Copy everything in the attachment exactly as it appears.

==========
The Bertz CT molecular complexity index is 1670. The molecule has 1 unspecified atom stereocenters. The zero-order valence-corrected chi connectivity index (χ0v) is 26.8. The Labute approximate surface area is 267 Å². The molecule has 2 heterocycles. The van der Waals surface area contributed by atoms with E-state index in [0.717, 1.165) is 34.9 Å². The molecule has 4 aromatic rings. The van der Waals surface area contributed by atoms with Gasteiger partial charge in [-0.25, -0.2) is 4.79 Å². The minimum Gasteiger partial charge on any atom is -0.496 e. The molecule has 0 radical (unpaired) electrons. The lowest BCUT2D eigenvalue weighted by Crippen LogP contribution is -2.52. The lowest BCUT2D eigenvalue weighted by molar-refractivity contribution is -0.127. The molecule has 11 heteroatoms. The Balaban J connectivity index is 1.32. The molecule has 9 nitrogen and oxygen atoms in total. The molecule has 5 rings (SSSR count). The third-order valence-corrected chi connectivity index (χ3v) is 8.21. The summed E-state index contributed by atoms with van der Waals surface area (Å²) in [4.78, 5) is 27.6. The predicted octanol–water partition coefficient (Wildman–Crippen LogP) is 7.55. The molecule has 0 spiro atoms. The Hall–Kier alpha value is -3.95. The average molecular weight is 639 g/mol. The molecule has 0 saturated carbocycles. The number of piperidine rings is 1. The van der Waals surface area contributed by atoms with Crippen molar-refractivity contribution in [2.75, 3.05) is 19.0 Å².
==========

The Bertz CT molecular complexity index is 1670. The molecule has 1 unspecified atom stereocenters. The zero-order valence-corrected chi connectivity index (χ0v) is 26.8. The Labute approximate surface area is 267 Å². The molecule has 2 heterocycles. The van der Waals surface area contributed by atoms with E-state index in [0.717, 1.165) is 34.9 Å². The molecule has 4 aromatic rings. The van der Waals surface area contributed by atoms with Gasteiger partial charge in [-0.25, -0.2) is 4.79 Å². The minimum Gasteiger partial charge on any atom is -0.496 e. The molecule has 0 radical (unpaired) electrons. The lowest BCUT2D eigenvalue weighted by Crippen LogP contribution is -2.52. The lowest BCUT2D eigenvalue weighted by molar-refractivity contribution is -0.127. The molecule has 11 heteroatoms. The Balaban J connectivity index is 1.32. The molecule has 9 nitrogen and oxygen atoms in total. The molecule has 5 rings (SSSR count). The third-order valence-corrected chi connectivity index (χ3v) is 8.21. The summed E-state index contributed by atoms with van der Waals surface area (Å²) in [4.78, 5) is 27.6. The predicted octanol–water partition coefficient (Wildman–Crippen LogP) is 7.55. The molecule has 0 spiro atoms. The Hall–Kier alpha value is -3.95. The average molecular weight is 639 g/mol. The molecule has 0 saturated carbocycles. The number of piperidine rings is 1. The van der Waals surface area contributed by atoms with Crippen molar-refractivity contribution in [2.75, 3.05) is 19.0 Å².